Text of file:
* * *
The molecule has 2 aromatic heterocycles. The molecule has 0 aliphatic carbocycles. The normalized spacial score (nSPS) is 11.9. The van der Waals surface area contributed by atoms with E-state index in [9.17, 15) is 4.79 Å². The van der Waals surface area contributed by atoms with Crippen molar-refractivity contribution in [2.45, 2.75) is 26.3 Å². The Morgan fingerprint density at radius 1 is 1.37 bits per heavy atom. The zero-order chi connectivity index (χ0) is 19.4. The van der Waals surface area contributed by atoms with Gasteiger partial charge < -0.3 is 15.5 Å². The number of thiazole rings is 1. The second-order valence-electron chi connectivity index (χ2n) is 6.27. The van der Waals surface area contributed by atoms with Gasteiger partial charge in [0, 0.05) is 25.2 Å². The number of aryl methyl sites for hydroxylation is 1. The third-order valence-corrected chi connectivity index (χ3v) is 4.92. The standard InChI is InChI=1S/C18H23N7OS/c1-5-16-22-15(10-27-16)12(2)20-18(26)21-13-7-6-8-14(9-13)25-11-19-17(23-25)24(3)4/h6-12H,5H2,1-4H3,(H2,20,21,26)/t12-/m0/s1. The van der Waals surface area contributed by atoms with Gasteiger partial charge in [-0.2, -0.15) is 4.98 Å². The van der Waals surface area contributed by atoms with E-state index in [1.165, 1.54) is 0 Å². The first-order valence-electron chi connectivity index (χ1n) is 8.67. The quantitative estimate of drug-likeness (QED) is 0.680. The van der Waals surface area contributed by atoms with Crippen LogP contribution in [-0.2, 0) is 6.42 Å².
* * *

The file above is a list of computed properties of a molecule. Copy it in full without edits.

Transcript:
The molecule has 2 aromatic heterocycles. The molecule has 0 aliphatic carbocycles. The normalized spacial score (nSPS) is 11.9. The van der Waals surface area contributed by atoms with E-state index in [9.17, 15) is 4.79 Å². The van der Waals surface area contributed by atoms with Crippen molar-refractivity contribution in [2.45, 2.75) is 26.3 Å². The Morgan fingerprint density at radius 1 is 1.37 bits per heavy atom. The zero-order chi connectivity index (χ0) is 19.4. The van der Waals surface area contributed by atoms with Gasteiger partial charge < -0.3 is 15.5 Å². The number of thiazole rings is 1. The second-order valence-electron chi connectivity index (χ2n) is 6.27. The van der Waals surface area contributed by atoms with Gasteiger partial charge in [0, 0.05) is 25.2 Å². The number of aryl methyl sites for hydroxylation is 1. The third-order valence-corrected chi connectivity index (χ3v) is 4.92. The standard InChI is InChI=1S/C18H23N7OS/c1-5-16-22-15(10-27-16)12(2)20-18(26)21-13-7-6-8-14(9-13)25-11-19-17(23-25)24(3)4/h6-12H,5H2,1-4H3,(H2,20,21,26)/t12-/m0/s1. The van der Waals surface area contributed by atoms with Gasteiger partial charge in [-0.2, -0.15) is 4.98 Å². The van der Waals surface area contributed by atoms with E-state index in [1.165, 1.54) is 0 Å². The first-order valence-electron chi connectivity index (χ1n) is 8.67. The quantitative estimate of drug-likeness (QED) is 0.680. The van der Waals surface area contributed by atoms with Crippen LogP contribution in [-0.2, 0) is 6.42 Å².